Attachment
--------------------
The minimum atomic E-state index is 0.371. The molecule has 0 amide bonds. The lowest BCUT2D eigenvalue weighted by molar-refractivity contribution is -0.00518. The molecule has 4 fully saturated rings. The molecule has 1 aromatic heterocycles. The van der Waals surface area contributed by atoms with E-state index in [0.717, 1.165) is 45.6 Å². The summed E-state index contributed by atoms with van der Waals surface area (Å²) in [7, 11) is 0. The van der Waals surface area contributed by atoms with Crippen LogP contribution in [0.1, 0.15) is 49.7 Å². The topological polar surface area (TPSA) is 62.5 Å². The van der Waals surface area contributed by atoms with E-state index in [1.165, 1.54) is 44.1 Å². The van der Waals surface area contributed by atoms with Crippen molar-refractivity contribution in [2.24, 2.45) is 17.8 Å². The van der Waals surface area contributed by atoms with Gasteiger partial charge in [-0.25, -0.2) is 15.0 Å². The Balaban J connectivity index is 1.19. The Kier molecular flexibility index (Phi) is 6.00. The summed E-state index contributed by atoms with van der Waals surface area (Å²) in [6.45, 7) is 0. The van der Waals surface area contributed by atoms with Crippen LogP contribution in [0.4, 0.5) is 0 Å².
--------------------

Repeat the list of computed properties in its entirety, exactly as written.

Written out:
The minimum atomic E-state index is 0.371. The molecule has 0 amide bonds. The lowest BCUT2D eigenvalue weighted by molar-refractivity contribution is -0.00518. The molecule has 4 fully saturated rings. The molecule has 1 aromatic heterocycles. The van der Waals surface area contributed by atoms with E-state index in [0.717, 1.165) is 45.6 Å². The summed E-state index contributed by atoms with van der Waals surface area (Å²) in [7, 11) is 0. The van der Waals surface area contributed by atoms with Crippen LogP contribution in [0.1, 0.15) is 49.7 Å². The topological polar surface area (TPSA) is 62.5 Å². The van der Waals surface area contributed by atoms with E-state index in [1.165, 1.54) is 44.1 Å². The van der Waals surface area contributed by atoms with Crippen molar-refractivity contribution in [2.24, 2.45) is 17.8 Å². The van der Waals surface area contributed by atoms with Gasteiger partial charge in [-0.25, -0.2) is 15.0 Å². The Balaban J connectivity index is 1.19. The Kier molecular flexibility index (Phi) is 6.00. The summed E-state index contributed by atoms with van der Waals surface area (Å²) in [6.45, 7) is 0. The van der Waals surface area contributed by atoms with Crippen LogP contribution in [0.4, 0.5) is 0 Å².